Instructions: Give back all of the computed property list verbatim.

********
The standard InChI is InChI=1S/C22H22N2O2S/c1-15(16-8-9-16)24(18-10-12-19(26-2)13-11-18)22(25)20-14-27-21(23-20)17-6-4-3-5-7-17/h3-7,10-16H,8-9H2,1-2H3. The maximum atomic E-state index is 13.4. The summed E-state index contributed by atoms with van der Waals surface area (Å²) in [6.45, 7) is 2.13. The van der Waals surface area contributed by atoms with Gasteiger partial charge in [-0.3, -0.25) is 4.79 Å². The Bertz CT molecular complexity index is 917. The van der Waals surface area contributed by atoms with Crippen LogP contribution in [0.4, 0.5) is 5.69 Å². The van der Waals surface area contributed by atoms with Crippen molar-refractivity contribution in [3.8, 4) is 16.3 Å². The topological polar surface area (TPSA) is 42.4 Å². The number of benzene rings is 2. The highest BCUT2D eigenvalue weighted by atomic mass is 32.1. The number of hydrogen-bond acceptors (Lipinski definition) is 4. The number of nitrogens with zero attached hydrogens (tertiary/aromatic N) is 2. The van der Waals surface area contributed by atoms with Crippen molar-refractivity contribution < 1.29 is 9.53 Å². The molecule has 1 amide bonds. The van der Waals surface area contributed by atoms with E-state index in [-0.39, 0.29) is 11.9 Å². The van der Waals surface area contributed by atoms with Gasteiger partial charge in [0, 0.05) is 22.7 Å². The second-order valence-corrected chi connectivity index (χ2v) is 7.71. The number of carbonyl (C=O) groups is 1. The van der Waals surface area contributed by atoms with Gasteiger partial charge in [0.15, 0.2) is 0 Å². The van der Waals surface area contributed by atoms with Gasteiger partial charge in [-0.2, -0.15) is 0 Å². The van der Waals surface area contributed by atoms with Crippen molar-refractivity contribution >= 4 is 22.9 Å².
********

The standard InChI is InChI=1S/C22H22N2O2S/c1-15(16-8-9-16)24(18-10-12-19(26-2)13-11-18)22(25)20-14-27-21(23-20)17-6-4-3-5-7-17/h3-7,10-16H,8-9H2,1-2H3. The maximum atomic E-state index is 13.4. The summed E-state index contributed by atoms with van der Waals surface area (Å²) in [6.45, 7) is 2.13. The van der Waals surface area contributed by atoms with Gasteiger partial charge in [-0.3, -0.25) is 4.79 Å². The Bertz CT molecular complexity index is 917. The van der Waals surface area contributed by atoms with Crippen LogP contribution in [0.4, 0.5) is 5.69 Å². The van der Waals surface area contributed by atoms with Crippen molar-refractivity contribution in [3.8, 4) is 16.3 Å². The topological polar surface area (TPSA) is 42.4 Å². The number of benzene rings is 2. The highest BCUT2D eigenvalue weighted by atomic mass is 32.1. The number of hydrogen-bond acceptors (Lipinski definition) is 4. The number of nitrogens with zero attached hydrogens (tertiary/aromatic N) is 2. The van der Waals surface area contributed by atoms with Crippen molar-refractivity contribution < 1.29 is 9.53 Å². The molecule has 1 amide bonds. The van der Waals surface area contributed by atoms with E-state index in [-0.39, 0.29) is 11.9 Å². The van der Waals surface area contributed by atoms with Gasteiger partial charge in [0, 0.05) is 22.7 Å². The second-order valence-corrected chi connectivity index (χ2v) is 7.71. The number of carbonyl (C=O) groups is 1. The van der Waals surface area contributed by atoms with Gasteiger partial charge in [0.15, 0.2) is 0 Å². The van der Waals surface area contributed by atoms with Gasteiger partial charge in [-0.2, -0.15) is 0 Å². The van der Waals surface area contributed by atoms with Crippen molar-refractivity contribution >= 4 is 22.9 Å².